Hailing from Richmond, VA, The Trongone Band is touring in support of their 2017 debut album, Keys to the House, released on Harmonized Records. With a sound that Paste Magazine likens to the “freak-outs of My Morning Jacket with the Muscle Shoals-inspired Leslie speakers and The Band’s narrative storytelling”, The Trongone Band is turning heads and making an impact on the Southern Rock ‘n’ Soul and Americana scenes.
Formed by brothers Andrew and Johnny Trongone with father John Sr on bass, The Trongone Band (tron-GO-knee) has grown from a family affair, playing a weekly sold out residency at Richmond’s Cary Street Cafe, to a full on touring machine with the addition of keyboardist Ben “Wolfe” White and bassist Todd Herrington. In the words of Live for Live Music, “the quartet has come together to create an old-school and all-in-the-family sound reminiscent of the Allman Brothers while still keeping it fresh with their cutting edge original compositions that also infuse funk and blues into the mix.”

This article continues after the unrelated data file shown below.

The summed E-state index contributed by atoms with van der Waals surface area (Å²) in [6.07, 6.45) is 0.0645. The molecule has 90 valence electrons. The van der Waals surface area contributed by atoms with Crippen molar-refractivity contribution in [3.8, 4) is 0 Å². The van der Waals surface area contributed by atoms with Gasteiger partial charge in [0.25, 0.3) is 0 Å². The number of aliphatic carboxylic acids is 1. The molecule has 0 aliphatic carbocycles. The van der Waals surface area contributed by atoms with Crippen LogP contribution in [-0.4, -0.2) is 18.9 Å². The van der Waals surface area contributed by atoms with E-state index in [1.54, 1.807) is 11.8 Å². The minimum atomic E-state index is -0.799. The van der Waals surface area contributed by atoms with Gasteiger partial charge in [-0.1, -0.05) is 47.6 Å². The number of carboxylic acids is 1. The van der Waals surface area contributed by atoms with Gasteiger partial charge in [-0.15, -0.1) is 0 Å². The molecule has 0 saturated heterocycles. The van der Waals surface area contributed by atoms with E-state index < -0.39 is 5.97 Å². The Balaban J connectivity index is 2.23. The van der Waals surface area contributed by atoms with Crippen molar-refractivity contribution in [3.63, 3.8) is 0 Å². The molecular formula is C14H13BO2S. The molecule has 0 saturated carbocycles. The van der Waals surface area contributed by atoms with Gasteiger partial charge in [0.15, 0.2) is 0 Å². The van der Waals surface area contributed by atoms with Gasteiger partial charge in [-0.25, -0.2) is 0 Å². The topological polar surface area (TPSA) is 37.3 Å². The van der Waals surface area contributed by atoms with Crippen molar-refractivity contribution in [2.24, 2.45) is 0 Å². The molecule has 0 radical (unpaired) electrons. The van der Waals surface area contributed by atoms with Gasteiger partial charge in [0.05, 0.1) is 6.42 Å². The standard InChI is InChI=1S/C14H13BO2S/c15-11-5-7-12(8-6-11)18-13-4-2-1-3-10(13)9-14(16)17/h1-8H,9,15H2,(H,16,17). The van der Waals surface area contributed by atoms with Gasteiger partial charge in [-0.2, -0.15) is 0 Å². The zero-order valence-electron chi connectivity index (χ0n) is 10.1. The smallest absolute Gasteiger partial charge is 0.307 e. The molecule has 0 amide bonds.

Keeping with the homegrown vibe, the band nestled into the woods outside of RVA, tapping into Montrose Recording’s Flickinger console, one of only seven remaining in the world. Known as the console that revolutionized the recording industry in the 60s & 70s, the Flickinger provided the warm sounds that turned into Keys to the House and brought to life what MusicFestNews described as “imagery of boxcar drifters, rolling hills and dirt roads that are easy to close your eyes and get lost in”.
Summer and Fall of 2017 saw The Trongone Band taking Keys to the House on the road while touring in support of Americana stalwarts Reckless Kelly, American Aquarium and Cris Jacobs. Having graced the stages of Virginia’s Roosterwalk, Tennessee’s Riverbend Music Festival, Florida’s Riverhawk Festival, West Virginia’s Deep Roots Mountain Revival and The Allman Brothers’ Peach Festival, the band is primed for a busy 2018 festival season. This four-piece ensemble may not all be related, but with a chemistry so emphatically discernible, it's fair to call them brothers.